Monday, November 2, 2009

Part II of "The Airplane Trip, Tango and Sex"

"Flying an airplane, tango and sex all have two essential elements: The take off and the landing. The ride in the middle should be enjoyable and not too bumpy, but taking off and landing are essential." The Unknown Tango Theologian from Salado's exegesis of the Song of Solomon

"Ladies and Gents, put your seats and tray tables in the upright position. We are about to aterrizar"....

Let me suggest something to tangueros/tangueras for phase one of the landing -- the approach. The landing is not just the man's role. On Thursday, Kay added something to a tango landing of mine that made it perfect. She made a move I had never had experienced. Mostly women are just happy to be alive, but she had enough wits about her to add a nice dip in elevation to the last beat. Women have taken the controls and landed for me because I was sleeping or distracted by a near miss of a Kamikaze pilot. Women make all the difference in the world to my crazy landings to a milonga. (Milonga landings are with a helicopter-on-springs -- not fixed wing landings.) Just this last weekend, Loreen, Bentley, Judith and Janet inspired me with fun landings that made me laugh. Just incredible.
My suggestion to both men and women is that you discover what makes the ending happen musically. The bandoneon typically goes through two phrases (of usually 8 bars) where the musician shows virtuosity (fast playing) and brings it to an end. If the leader/follower knows this, then in a sense you know that the GROUND is coming up soon. Good to know that piece of information about the ground, you know.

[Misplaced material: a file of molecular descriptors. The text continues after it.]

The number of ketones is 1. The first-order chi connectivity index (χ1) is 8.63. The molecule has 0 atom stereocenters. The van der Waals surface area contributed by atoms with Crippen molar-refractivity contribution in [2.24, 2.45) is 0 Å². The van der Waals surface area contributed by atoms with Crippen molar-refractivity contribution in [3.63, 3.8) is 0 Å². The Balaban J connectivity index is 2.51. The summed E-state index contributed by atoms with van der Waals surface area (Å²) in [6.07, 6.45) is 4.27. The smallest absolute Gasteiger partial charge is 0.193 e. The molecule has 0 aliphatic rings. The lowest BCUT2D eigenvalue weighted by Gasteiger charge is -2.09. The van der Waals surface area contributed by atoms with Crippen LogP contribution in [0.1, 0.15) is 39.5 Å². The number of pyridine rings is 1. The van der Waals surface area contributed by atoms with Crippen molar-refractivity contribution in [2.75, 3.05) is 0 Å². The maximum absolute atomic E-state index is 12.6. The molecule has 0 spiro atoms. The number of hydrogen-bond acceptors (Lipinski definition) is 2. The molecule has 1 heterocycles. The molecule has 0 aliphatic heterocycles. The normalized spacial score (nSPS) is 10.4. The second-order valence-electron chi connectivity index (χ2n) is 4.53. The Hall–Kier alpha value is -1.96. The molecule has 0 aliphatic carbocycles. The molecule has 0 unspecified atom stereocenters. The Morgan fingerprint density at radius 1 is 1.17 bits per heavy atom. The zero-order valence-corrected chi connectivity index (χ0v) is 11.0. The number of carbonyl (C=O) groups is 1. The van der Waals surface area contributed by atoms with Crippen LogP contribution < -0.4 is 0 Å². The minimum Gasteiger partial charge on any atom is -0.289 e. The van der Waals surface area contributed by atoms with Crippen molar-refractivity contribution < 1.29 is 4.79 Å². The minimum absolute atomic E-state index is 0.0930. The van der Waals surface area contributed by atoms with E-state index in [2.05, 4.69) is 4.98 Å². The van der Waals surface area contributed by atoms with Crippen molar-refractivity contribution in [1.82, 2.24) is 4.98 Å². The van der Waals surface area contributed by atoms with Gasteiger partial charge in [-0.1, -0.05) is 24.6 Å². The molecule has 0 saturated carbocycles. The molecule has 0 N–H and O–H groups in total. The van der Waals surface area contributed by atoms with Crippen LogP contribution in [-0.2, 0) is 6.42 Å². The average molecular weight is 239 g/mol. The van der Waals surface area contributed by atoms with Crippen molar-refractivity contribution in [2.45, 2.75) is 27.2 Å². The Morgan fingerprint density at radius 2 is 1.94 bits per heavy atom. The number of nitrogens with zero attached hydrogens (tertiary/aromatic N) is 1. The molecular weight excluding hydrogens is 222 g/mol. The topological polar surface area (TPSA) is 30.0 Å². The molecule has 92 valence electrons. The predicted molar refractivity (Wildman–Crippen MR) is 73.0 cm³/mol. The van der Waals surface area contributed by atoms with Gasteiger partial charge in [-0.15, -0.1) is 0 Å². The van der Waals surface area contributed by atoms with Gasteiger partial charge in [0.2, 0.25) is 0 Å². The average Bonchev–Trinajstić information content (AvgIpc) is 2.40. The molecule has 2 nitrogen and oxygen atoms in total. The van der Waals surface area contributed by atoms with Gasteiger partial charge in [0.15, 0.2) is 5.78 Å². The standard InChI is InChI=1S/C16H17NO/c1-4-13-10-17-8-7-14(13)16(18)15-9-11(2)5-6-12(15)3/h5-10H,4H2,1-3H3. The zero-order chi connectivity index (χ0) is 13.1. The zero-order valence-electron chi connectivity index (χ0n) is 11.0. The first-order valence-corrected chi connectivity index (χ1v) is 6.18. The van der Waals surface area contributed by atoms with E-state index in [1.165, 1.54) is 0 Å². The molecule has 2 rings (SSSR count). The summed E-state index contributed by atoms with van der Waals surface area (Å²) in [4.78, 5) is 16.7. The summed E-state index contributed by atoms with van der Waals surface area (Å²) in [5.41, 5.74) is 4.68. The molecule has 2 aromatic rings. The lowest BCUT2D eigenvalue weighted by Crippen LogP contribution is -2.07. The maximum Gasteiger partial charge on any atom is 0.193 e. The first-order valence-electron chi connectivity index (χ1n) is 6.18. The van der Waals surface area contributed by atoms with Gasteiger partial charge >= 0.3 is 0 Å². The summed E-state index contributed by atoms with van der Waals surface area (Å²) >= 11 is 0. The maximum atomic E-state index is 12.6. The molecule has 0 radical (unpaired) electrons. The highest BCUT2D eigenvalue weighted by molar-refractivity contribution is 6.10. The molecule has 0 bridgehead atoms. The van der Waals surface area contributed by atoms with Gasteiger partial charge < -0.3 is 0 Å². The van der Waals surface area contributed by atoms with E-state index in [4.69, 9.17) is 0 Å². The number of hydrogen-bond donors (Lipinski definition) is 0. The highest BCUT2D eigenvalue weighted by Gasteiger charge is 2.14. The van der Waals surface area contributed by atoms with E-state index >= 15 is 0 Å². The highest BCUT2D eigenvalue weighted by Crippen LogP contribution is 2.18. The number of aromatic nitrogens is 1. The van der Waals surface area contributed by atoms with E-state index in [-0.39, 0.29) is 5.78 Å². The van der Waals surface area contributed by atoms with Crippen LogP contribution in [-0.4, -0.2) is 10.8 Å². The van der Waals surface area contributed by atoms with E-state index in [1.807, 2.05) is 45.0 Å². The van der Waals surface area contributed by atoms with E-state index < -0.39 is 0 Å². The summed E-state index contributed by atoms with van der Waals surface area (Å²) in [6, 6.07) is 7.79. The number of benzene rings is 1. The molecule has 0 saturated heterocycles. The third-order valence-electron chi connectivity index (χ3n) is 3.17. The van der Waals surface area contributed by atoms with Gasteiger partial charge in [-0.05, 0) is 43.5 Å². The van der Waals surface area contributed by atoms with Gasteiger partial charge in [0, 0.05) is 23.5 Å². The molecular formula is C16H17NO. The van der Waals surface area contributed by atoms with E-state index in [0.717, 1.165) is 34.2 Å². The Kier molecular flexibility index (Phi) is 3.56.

[Tangueros, this is harder, but I will add it (since the blog is called "Tango Beat"): If you dance on the up-beat for at least the last two measures you will land on the downbeat when it you hit the ground. The vals I count (and feel) in six beats per measure, dancing the last few six-beat phrases (measures) on 1, 3, 5 and land on 1 (the downbeat).  There is a milonguero on YouTube whom I love to watch but he crashes on every end.  I hope is reading this.]

In aviation the word "attitude" means the angle of decent -- attitude is everything:
Sure, hitting the ground without crashing is a very nice climax as climaxes go. But that is not the entire landing.  My God! You are alive! Maybe more alive that any other time in last few hours, days, months, years. Embrace someone for a moment! Don't just jump away like you are embarrassed to have embraced a human being for 3 minutes.

Are we there now?
No. The entire landing is still not over until you taxi to the terminal. Wait until the pilot has turned off the safety belt sign. One's after-play is essential too. I like to take the woman back to her chair, but she has to be willing. Is she already running off to see about her next flight? Maybe a lover is waiting for her in the terminal? Or (more likely) she has been accustomed to not be escorted to her chair. If she is willing and expectant, our last moments together allow me to talk to her since I haven't talked to her more than a few sentences between songs. The cortinas (curtains) close on a the stage of a great play. After-play.

¡Bon Voyage, Tangueros!

2 comments:

whipple said...

I am definitely unaccustomed to being escorted to my chair...although it's frequently the water fountain that is my next destination which is usually on the opposite end of the room.

Tango Therapist said...

Sara... get used to being accompanied when you are in BsAs! Being abandoned at the dance floor has its advantages: "Okay caballeros, NEXT?" However, if men see you being escorted like a lady, this is good advertising, especially if he is smiling and his shoes are not all scuffed up with the same color as your shoes.